What Are The Risks Of Physical Inactivity?
- Anoush Gomes
- 3 Min Read
- Fact Checked
It is a known fact that regular exercise is really beneficial to health. From helping in weight loss to helping in the management of chronic illnesses, physical movement keeps your body’s strength and endurance at its optimum. Physical inactivity can have a negative impact on your health as well. Read on to learn the risks and how to help your body function at its optimum through exercise.
Unfortunately, since 2020 most of us have lived the chunk of the two years in sedentary mode. While some countries in the world have opened up, India has been going through the COVID-19 second wave. This has prompted many states in the country to go into lockdown. While we may rejoice at being in the comfort and safety of our own homes, it’s time that we include physical activity into our lockdown routines. Either way though, lockdown or not, physical inactivity can have a negative effect on health. Read on to find out not only the benefits of exercise, but also what the risks of physical inactivity include.
Lack of physical activity…
As per experts, the three main concerns with lack of physical activity include increased risk of
- Heart disease
- Type 2 Diabetes
Other conditions that individuals can be at an increased risk for include high cholesterol and high blood pressure (Hypertension). Reduce physical activity can also aggravate mental health concerns such as depression, anxiety, increased lethargy and panic disorders
Watch the video below to learn about how much exercise is advised for those with heart disease.
Benefits of physical activity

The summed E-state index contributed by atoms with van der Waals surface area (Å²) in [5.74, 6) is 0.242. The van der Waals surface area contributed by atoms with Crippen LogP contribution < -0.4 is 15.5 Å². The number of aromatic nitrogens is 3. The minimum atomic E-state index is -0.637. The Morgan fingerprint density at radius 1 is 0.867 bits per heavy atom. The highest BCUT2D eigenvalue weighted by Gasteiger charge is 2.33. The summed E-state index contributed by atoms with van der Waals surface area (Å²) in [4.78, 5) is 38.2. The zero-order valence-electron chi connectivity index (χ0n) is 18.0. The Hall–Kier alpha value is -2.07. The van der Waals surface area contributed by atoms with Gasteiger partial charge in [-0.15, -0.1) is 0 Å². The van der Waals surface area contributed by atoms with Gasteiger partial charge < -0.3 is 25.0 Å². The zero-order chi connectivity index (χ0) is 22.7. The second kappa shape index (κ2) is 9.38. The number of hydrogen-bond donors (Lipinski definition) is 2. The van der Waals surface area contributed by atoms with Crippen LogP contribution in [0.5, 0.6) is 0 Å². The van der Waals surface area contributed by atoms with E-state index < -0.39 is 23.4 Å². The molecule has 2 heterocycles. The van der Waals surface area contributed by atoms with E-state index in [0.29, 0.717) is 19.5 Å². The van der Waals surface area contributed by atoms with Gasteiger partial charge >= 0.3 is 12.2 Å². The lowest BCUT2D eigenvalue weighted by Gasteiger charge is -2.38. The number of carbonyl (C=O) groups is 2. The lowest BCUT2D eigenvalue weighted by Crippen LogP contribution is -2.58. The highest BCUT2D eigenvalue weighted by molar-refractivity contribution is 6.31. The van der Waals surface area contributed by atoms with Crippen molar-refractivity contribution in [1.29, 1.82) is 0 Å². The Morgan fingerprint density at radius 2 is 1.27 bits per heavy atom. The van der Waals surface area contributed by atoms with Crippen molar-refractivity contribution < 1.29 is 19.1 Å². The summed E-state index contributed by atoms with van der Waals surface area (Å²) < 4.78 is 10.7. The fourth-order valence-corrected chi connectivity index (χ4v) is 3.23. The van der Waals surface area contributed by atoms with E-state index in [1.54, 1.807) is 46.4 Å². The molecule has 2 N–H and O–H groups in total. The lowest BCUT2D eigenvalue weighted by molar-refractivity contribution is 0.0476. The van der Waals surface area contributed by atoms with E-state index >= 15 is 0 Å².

- Reduce risks of chronic illnesses such as type 2 diabetes and high cholesterol and blood pressure
- Strengths bones and muscles especially in Elderly individuals and reduces the risk of falls and bone injuries
- Reduces risk of premature death
- Aids in weight loss
- Helps increase “good” cholesterol
- Reduces risk of nerve damage in diabetics
- Lowers risk of cancers of the uterus, colon, lung, breast, stomach and bladder
- Improvement in duration of restful REM sleep
- Decreased chances of stroke
- Reduces risk of dementia and Alzheimer’s disease
How do you include increased physical activity in your lifestyle?
- Take a walk: This can be around the neighborhood or around your living room. Simply moving your body with slow or fast paced walking for 30 minutes can do wonders.
- Make exercise fun: For some people working out with a partner helps keep them accountable and dedicated to their goal. Others prefer to workout alone, but that doesn’t mean it has to be boring. Make a playlist, watch a show, and time will go by quicker than you think.
- Consistency is important. Try to make a schedule and include exercise in it every day. Try to cross the 60 day hurdle.
- Quality over quantity: How many push-ups you did is irrelevant, how good each of those push-ups is key. Work on your stamina, and your technique, before pushing yourself to reach unrealistic goals. Listen to your body.
- Small workouts are still workouts: Climbing the stairs, dancing, brisk walking, and yoga jumping rope are great physical movement exercises. You don’t need a gym membership to stay active.
Track your progress and build on your skills, and before you know it, physical activity will be a norm.